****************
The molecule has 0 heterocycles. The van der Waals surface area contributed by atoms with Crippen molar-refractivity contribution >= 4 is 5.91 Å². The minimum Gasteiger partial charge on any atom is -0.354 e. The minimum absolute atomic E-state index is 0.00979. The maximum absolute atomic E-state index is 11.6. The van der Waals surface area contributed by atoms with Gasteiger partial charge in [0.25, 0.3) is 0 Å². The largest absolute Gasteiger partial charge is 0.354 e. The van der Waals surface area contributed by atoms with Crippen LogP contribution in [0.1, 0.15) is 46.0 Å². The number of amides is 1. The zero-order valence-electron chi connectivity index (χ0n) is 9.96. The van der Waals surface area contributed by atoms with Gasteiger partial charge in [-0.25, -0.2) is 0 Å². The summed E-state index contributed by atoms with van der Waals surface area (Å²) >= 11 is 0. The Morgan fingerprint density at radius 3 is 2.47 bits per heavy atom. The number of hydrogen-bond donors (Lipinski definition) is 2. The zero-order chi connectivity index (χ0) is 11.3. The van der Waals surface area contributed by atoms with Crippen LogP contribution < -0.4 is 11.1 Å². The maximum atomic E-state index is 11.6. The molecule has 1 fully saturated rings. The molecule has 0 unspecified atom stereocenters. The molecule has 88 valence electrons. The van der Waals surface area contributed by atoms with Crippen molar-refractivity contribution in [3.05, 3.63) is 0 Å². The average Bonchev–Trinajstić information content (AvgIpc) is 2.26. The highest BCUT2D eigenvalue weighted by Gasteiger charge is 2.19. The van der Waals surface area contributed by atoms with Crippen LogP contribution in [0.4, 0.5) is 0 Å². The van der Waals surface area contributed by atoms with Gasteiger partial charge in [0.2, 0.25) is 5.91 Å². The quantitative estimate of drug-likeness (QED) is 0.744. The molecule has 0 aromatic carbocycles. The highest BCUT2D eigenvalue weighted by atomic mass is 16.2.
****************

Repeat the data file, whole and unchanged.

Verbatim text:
The molecule has 0 heterocycles. The van der Waals surface area contributed by atoms with Crippen molar-refractivity contribution >= 4 is 5.91 Å². The minimum Gasteiger partial charge on any atom is -0.354 e. The minimum absolute atomic E-state index is 0.00979. The maximum absolute atomic E-state index is 11.6. The van der Waals surface area contributed by atoms with Gasteiger partial charge in [0.25, 0.3) is 0 Å². The largest absolute Gasteiger partial charge is 0.354 e. The van der Waals surface area contributed by atoms with Crippen LogP contribution in [0.1, 0.15) is 46.0 Å². The number of amides is 1. The zero-order valence-electron chi connectivity index (χ0n) is 9.96. The van der Waals surface area contributed by atoms with Gasteiger partial charge in [-0.25, -0.2) is 0 Å². The summed E-state index contributed by atoms with van der Waals surface area (Å²) >= 11 is 0. The Morgan fingerprint density at radius 3 is 2.47 bits per heavy atom. The number of hydrogen-bond donors (Lipinski definition) is 2. The zero-order chi connectivity index (χ0) is 11.3. The van der Waals surface area contributed by atoms with Crippen LogP contribution < -0.4 is 11.1 Å². The maximum atomic E-state index is 11.6. The molecule has 1 fully saturated rings. The molecule has 0 unspecified atom stereocenters. The molecule has 88 valence electrons. The van der Waals surface area contributed by atoms with Crippen molar-refractivity contribution in [3.05, 3.63) is 0 Å². The average Bonchev–Trinajstić information content (AvgIpc) is 2.26. The highest BCUT2D eigenvalue weighted by Gasteiger charge is 2.19. The van der Waals surface area contributed by atoms with Crippen LogP contribution in [0.4, 0.5) is 0 Å². The van der Waals surface area contributed by atoms with Gasteiger partial charge in [0.2, 0.25) is 5.91 Å². The quantitative estimate of drug-likeness (QED) is 0.744. The molecule has 0 aromatic carbocycles. The highest BCUT2D eigenvalue weighted by atomic mass is 16.2.